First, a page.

"GARY SHTEYNGART = DUMBSHIT. OH WOW, YOUR DYSTOPIAN SATIRE HAS CHINA SURPASSING USA AND EVERYONE ADDICTED TO IPODS. REAL FUCKING IMAGINATIVE"—@LitCritHulk on Twitter.
I realize that opening a book review with a quote from a Twitter critic whose gimmick is impersonating a Marvel superhero serves as de facto validation of any amount of hand-wringing about the decline of print culture. However, LitCritHulk has a point, at least when it comes to the setting of Gary Shteyngart's Super Sad True Love Story. In Shteyngart's brave new world, books are obsolete relics, one's worth is determined by one's credit score, people spend hours shopping for translucent pants on their "äppäräts" (yeah, basically a fancy iPod), and the US is about to become Asia's bitch. It is not, as even a casual reader of sci-fi will have discerned, a particularly creative futurescape, but it's populated with characters who defy the very clichés that Shteyngart would have us believe his world is built on.
The book's epistolary structure compiles diary entries written by earnest, old-fashioned Lenny, alongside emails written to and from the girl he loves, the ruthlessly modern Eunice Park, as they struggle to protect their relationship, their families, and their lives in a New York City that's collapsing around them.
Korean American Eunice is a "nano-sized woman who had likely never known the tickle of her own pubic hair, who lacked both breast and scent, who existed as easily on an äppärät screen as on the street before me." Compare Eunice's description to what Lenny has to say about an Italian woman, Fabrizia: "Her body conquered by small armies of hair, her curves fixed by carbohydrates, nothing but the Old World and its dying nonelectronic corporeality." Forget the fleshy, wooly past. The future is hairless—and pixilated.
Lenny, meanwhile, is a total schlub; in his own words, a "slight man with a gray, sunken battleship of a face, curious wet eyes, a giant, gleaming forehead on which a dozen cavemen could have painted something nice, a sickle of a nose perched atop a tiny puckered mouth, and from the back, a growing bald spot whose shape perfectly replicates the great state of Ohio, with its capital city, Columbus, marked by a deep-brown mole." He's an unattractive, visibly aging anachronism in a society that encourages its citizens to share data on one another's "fuckability." Lenny's voice is the true highlight of True Love Story—his diary entries convey, with humor and anxiety, his nostalgia for a lost world, the world of his immigrant parents and the books he hoards in his apartment, as well as his hopeless love for Eunice. In contrast, the brittle, noncommittal Eunice is the bête noire of anyone who's ever suspected the internet is making us stupider, and her deliberately shallow dispatches can be grating, even as Shteyngart allows hints of compassion and self-determination to emerge from behind even Eunice's affectless façade.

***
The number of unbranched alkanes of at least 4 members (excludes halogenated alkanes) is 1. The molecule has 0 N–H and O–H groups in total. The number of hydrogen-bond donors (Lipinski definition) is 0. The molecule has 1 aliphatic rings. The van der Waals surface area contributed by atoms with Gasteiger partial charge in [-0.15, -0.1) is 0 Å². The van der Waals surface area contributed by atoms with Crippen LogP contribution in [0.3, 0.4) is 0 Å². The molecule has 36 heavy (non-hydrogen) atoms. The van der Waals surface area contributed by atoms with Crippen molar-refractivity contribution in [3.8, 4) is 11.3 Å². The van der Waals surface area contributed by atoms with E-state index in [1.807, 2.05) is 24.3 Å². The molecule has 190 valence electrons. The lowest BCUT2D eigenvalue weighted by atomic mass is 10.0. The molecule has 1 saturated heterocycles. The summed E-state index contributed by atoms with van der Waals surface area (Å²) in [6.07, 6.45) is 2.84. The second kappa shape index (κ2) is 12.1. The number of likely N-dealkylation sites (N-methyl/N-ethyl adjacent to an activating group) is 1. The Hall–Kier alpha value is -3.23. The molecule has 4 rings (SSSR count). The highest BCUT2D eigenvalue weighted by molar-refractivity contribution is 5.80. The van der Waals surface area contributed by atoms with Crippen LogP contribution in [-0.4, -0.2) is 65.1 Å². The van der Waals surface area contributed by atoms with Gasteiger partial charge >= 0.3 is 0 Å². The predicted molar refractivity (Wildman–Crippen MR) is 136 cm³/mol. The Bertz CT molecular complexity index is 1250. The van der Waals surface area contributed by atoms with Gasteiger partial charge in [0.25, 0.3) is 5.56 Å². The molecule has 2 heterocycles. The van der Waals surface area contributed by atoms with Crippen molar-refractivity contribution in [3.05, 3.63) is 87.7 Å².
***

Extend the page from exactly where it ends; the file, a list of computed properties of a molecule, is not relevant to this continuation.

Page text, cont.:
True Story is a frustrating read: It functions so flimsily as an indictment of our cultural proclivities (doesn't everyone already believe we are really and truly fucked? Anyone, at least, who reads literary fiction?) and so effectively as an examination of our interpersonal ones. Shteyngart has imagined a future where kids dress like whores and don't read—to paraphrase, "real imaginative." He's also imagined a future in which wry middle-aged men agonize over their fuckability and worry about the safety of their parents amid riots and food shortages. My 140-character review: When it's not distracted by hand-wringing, it's heartbreaking.